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Which of these things is not like the others – The Anglican Church in Aotearoa, New Zealand and Polynesia

Which of these things is not like the others – The Anglican Church in Aotearoa, New Zealand and Polynesia

Established in 1857 and formerly known as the Church of the Province of New Zealand, the Anglican Church in Aotearoa, New Zealand and Polynesia is the Anglican Church in New Zealand, Fiji, Tonga, Samoa, and the Cook Islands. It is different from any other Anglican church in the Anglican Communion in that it is a church organized to represent three cultural streams or tikanga. The church in its present form was the result of work on a new constitution for the church which began in the mid 1980s and was formally adopted in 1992. The impetus for the reformation of the church was the re-examination of the Treaty of Waitangi which had been signed by the indigenous Maori tribes of New Zealand and the British Crown in 1840 and allowed the Crown jurisdiction to rule New Zealand. Unfortunately, the English and the Maori versions of the treaty were different with the Maori having greater expectations of the provisions of the treaty than the British were prepared to honor.
New Zealand

A result of representing these three cultural streams is that in New Zealand there are overlapping episcopal jurisdictions for the Maori and the non-Maori populations. New Zealand proper is two large islands, named North and South, respectively. The Anglican Church in New Zealand, representing the non-Maori population, is divided into 7 dioceses; four on the North Island and three on the South Island. Te Pihopatanga o Aotearoa is the Anglican church serving the indigenous Maori people of New Zealand and is comprised of 5 hui amorangi/dioceses; four on the North Island and one covering the entire South Island. The third stream is comprised of the Diocese of Polynesia which consists of Fiji, Tonga, Samoa, and the Cook Islands. The Anglican Church in Polynesia is served by a bishop diocesan and three bishops suffragan.

The Church is one body under one head, Jesus Christ. The three tikanga structure of the General Synod/te Hinota Whanui is intended to serve the unity of Christian mission in our part of the world.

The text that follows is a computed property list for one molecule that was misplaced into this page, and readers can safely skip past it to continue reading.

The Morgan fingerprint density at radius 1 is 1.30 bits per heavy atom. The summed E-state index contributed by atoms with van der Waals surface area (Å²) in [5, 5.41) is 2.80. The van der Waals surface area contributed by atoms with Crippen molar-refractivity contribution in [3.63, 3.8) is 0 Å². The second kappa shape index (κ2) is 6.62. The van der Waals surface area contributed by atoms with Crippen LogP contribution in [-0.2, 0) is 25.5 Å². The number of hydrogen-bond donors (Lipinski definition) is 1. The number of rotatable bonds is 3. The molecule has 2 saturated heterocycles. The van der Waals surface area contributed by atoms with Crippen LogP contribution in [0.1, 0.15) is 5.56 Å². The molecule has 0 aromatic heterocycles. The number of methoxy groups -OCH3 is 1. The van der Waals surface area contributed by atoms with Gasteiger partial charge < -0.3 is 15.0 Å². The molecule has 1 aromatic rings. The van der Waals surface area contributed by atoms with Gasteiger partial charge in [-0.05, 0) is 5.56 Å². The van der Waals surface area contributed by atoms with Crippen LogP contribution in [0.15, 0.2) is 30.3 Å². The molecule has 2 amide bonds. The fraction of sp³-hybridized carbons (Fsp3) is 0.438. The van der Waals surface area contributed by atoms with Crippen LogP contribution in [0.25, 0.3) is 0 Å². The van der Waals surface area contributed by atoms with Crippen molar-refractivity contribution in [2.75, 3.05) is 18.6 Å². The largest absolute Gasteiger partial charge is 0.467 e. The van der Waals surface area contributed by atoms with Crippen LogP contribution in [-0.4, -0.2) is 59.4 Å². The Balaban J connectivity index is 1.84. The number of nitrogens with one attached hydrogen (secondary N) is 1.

The Anglican Church in Aotearoa, New Zealand and Polynesia has three co-archbishops/primates which together lead the church, one of which is designated as the primate to represent the church in the Anglican Communion. The current archbishops are: the Most Revd William Brown Turie (Primate), Aotearoa; the Most Revd Philip Richardson, New Zealand and the Most Revd Halapua, Polynesia.

The primary decision making body of the Anglican Church in Aotearoa, New Zealand and Polynesia is the General Synod/te Hinota Whanui which meets every two years. The synod is hosted by each of the tikanga on a rotation basis. The most recent was held in Waitangi, 10-15 MAY 2014 in the Diocese of Auckland on the North Island. The synod recognizes three orders of shared leadership; bishops, clergy and laity. The synod is also organized by the three cultural streams with three co-equal presidents conducting the synod. Each of the seven dioceses of New Zealand, the five dioceses of Aotearoa and the Diocese of Polynesia send delegates representing the bishops, clergy and laity of their respective jurisdictions. Whereas, prior to the 1992 constitution the church used Westminster parliamentary procedure, the post 1992 church tries, whenever possible, to agree by consensus. To pass a measure in the New Zealand synod the matter must be agreed to by all three orders; bishops, clergy and laity, in all three tikanga; New Zealand, Aotearoa and Polynesia. When there is disagreement regarding legislation, rather than force a vote, the synod caucuses as the three tikanga and strive to reach mutually accepted consensus.

Information for this story was gleaned from Wikipedia, the Anglican Church in Aotearoa, New Zealand and Polynesia website, the Anglican Communion website and anglicantaonga.org.nz

Posted by David Allen

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